This same air, same molecules, across time and place across history and into the future. Considering how far this air has traveled to be transformed by the miracle of your own lungs; from the oxygen you need to live, into carbon dioxide for the trees to breathe.
And as you breathe in pure air, allowing yourself to appreciate and be thankful for the pure oxygen the tree is offering you.
And as you breathe out, imagining your exhale as an offering to these trees, after all what you breathe out is what allows trees to thrive.
As you breathe, you can continue to enjoy this simple interdependence and connection between you and the trees. Between all animals and all vegetation.
Just breathing in and out with the tree, giving and receiving freely and in gratitude.
Taking a few more minutes just to breathe with the tree, until perhaps you get a signal from the tree. Perhaps until a leaf falls, you hear the branches whispering above you, or the tree offers another thank you.
Befriend a Tree - Tara Wosiski
Befriend a Tree - a mindfulness practice for family members of all ages that includes mindful creativity, noticing and more.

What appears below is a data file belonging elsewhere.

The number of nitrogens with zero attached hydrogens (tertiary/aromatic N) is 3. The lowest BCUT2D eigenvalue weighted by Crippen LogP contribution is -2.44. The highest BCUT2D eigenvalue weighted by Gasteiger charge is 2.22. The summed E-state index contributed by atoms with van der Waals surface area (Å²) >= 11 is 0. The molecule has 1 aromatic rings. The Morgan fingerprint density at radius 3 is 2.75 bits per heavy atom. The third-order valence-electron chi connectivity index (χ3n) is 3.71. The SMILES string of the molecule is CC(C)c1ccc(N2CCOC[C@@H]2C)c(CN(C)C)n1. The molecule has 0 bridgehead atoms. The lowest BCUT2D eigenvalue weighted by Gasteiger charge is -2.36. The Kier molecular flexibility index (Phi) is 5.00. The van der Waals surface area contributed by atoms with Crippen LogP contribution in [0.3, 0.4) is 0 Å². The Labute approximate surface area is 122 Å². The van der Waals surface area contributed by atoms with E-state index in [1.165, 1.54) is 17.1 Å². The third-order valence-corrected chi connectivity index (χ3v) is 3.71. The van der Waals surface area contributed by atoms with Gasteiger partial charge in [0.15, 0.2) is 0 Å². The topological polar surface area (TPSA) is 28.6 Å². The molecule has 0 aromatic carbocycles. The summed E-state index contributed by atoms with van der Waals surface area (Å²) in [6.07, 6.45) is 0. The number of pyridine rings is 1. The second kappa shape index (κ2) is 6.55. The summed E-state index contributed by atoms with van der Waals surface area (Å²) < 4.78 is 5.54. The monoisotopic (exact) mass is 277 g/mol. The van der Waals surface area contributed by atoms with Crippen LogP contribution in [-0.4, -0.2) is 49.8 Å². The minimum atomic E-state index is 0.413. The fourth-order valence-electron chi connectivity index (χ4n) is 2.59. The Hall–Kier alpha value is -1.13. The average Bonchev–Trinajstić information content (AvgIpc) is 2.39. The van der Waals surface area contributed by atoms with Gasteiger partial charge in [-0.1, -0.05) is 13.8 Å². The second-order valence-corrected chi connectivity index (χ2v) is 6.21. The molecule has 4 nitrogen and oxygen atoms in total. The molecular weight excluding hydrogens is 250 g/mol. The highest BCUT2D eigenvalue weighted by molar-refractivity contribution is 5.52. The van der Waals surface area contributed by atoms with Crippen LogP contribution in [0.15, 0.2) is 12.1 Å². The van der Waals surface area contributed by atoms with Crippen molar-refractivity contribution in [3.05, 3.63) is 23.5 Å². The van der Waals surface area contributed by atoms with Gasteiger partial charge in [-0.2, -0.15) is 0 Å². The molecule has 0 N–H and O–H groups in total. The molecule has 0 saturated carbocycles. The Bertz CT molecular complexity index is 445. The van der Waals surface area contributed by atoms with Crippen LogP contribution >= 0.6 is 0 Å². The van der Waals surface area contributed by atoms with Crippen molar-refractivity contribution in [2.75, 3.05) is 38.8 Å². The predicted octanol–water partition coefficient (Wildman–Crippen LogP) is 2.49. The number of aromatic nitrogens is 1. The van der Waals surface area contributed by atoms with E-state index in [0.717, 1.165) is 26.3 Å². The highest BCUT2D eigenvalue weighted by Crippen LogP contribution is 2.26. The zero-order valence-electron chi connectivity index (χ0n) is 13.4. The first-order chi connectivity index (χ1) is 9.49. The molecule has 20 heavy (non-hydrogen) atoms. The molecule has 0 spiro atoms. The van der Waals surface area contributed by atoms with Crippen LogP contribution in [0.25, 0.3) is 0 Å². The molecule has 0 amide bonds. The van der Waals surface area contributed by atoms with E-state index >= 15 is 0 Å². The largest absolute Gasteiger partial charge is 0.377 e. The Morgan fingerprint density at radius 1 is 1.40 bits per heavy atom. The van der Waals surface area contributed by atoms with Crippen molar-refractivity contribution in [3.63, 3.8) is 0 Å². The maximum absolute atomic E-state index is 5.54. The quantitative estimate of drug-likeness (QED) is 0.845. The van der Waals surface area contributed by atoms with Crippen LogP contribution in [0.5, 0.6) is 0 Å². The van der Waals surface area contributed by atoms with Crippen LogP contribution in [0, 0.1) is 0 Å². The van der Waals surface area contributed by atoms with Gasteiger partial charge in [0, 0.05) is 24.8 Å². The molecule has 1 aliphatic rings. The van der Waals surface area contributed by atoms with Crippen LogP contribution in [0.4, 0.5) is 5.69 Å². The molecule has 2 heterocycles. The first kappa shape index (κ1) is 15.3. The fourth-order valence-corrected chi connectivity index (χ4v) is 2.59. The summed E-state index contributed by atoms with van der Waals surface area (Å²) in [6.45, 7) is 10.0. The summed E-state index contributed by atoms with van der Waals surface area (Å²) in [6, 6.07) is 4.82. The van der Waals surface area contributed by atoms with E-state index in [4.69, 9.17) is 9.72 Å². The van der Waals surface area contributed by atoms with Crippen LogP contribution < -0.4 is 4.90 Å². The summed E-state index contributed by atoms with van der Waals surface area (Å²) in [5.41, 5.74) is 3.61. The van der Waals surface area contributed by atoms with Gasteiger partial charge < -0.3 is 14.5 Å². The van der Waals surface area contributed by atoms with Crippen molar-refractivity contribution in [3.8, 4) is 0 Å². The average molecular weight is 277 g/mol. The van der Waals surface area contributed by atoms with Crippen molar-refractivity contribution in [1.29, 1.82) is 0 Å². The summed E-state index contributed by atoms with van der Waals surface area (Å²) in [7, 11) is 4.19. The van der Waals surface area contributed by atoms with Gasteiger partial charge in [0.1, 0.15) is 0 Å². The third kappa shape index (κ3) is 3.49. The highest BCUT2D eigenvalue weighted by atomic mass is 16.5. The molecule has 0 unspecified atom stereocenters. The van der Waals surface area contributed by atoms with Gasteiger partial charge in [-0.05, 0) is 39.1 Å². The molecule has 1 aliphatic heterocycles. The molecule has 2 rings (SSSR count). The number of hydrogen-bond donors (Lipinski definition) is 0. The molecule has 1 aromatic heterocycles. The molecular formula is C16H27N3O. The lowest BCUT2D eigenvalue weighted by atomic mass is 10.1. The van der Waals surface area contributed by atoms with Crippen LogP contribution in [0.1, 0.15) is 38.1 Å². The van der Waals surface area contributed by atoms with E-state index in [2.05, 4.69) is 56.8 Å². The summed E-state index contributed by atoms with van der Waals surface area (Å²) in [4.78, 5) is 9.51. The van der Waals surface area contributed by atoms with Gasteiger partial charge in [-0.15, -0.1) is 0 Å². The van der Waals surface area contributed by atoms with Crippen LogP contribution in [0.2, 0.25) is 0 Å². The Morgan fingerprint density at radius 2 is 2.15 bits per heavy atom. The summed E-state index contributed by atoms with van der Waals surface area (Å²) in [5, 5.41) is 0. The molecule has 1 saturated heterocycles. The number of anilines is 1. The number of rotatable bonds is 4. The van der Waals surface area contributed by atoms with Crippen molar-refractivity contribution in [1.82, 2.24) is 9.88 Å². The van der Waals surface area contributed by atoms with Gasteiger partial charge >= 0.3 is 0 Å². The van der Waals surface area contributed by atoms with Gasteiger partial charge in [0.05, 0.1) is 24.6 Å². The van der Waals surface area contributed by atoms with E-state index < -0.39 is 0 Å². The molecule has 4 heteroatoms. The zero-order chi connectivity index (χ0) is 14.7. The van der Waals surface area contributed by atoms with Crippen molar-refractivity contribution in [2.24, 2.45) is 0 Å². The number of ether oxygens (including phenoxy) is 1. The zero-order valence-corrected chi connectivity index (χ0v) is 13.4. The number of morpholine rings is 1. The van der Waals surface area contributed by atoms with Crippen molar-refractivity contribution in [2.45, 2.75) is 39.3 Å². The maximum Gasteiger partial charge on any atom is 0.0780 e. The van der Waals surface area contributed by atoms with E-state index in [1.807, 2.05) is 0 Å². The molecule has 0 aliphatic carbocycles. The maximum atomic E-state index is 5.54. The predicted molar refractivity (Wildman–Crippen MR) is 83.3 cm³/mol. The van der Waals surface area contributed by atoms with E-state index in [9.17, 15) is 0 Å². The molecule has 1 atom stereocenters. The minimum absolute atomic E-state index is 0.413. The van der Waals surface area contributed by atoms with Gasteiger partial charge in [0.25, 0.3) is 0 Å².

To be practiced along with-- Dr. Christopher Willard’s Tree Appreciation Practice
The Befriend a Tree practice and activities provide a time for mindful connection, creativity and gratitude. Engaging in these practices will pique curiosity and allow the understanding of our interconnection with nature to deepen. Along with this practice you can foster stewardship in your child by taking care of the area around the tree. Make a point to clear any trash from the area and discuss the needs of the tree to thrive. Discussions on community can evolve out of caring for our environment as well as how acts of kindness and compassion are contagious. Notice how your relationship with the tree evolves and ask your child how they feel after spending this dedicated time in the mindful practice of befriending a tree.
Begin by taking a mindful walk with your family. As you pass under trees, along the sidewalk or through the forest, take note of their size, shape, texture and even the sounds they are making. You are mindfully looking to find a tree that you feel particularly drawn to, one you want to befriend! Once you have found your new friend, give the tree a name.
Note: you can also do this practice and activity with a planting near your home space, (even a house plant. )
After your initial mindful walk, dedicate a time for 5 visits to your new friend. Begin each visit by greeting the tree by name and practicing Dr. Christopher Willard’s Tree Appreciation Practice from his article “A Walk In The Woods” then have fun doing the mindful art activity listed below for each visit. Note: Still go in the rain even just to say hi and notice the changes in colors, sounds and smells. Pick up the activity on the next clear day.